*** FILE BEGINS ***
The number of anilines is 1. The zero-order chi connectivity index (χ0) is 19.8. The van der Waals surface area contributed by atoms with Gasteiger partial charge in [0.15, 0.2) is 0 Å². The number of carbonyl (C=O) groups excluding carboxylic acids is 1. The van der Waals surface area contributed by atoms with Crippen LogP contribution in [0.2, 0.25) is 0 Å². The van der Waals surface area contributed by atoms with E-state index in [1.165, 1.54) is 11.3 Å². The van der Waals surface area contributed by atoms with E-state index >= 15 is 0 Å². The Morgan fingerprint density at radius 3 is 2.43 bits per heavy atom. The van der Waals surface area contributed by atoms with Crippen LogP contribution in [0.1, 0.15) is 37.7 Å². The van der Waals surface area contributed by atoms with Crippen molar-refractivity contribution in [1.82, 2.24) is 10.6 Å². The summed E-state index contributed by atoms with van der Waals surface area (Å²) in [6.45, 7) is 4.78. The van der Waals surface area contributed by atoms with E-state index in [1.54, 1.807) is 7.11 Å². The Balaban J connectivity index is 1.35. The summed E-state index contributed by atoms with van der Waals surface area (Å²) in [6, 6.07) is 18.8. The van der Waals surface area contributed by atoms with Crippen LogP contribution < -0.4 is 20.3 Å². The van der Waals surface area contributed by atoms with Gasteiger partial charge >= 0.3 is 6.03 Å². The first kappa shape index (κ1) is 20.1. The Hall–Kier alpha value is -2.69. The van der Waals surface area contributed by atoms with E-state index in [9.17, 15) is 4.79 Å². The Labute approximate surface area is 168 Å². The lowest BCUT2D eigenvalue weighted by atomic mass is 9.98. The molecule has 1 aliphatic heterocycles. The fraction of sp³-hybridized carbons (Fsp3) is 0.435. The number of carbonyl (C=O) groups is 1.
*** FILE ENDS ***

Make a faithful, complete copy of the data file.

The number of anilines is 1. The zero-order chi connectivity index (χ0) is 19.8. The van der Waals surface area contributed by atoms with Gasteiger partial charge in [0.15, 0.2) is 0 Å². The number of carbonyl (C=O) groups excluding carboxylic acids is 1. The van der Waals surface area contributed by atoms with Crippen LogP contribution in [0.2, 0.25) is 0 Å². The van der Waals surface area contributed by atoms with E-state index in [1.165, 1.54) is 11.3 Å². The van der Waals surface area contributed by atoms with E-state index >= 15 is 0 Å². The Morgan fingerprint density at radius 3 is 2.43 bits per heavy atom. The van der Waals surface area contributed by atoms with Crippen LogP contribution in [0.1, 0.15) is 37.7 Å². The van der Waals surface area contributed by atoms with Crippen molar-refractivity contribution in [1.82, 2.24) is 10.6 Å². The summed E-state index contributed by atoms with van der Waals surface area (Å²) in [6.45, 7) is 4.78. The van der Waals surface area contributed by atoms with E-state index in [1.54, 1.807) is 7.11 Å². The Balaban J connectivity index is 1.35. The summed E-state index contributed by atoms with van der Waals surface area (Å²) in [6, 6.07) is 18.8. The van der Waals surface area contributed by atoms with Crippen LogP contribution < -0.4 is 20.3 Å². The van der Waals surface area contributed by atoms with Gasteiger partial charge >= 0.3 is 6.03 Å². The first kappa shape index (κ1) is 20.1. The Hall–Kier alpha value is -2.69. The van der Waals surface area contributed by atoms with E-state index in [9.17, 15) is 4.79 Å². The Labute approximate surface area is 168 Å². The lowest BCUT2D eigenvalue weighted by atomic mass is 9.98. The molecule has 1 aliphatic heterocycles. The fraction of sp³-hybridized carbons (Fsp3) is 0.435. The number of carbonyl (C=O) groups is 1.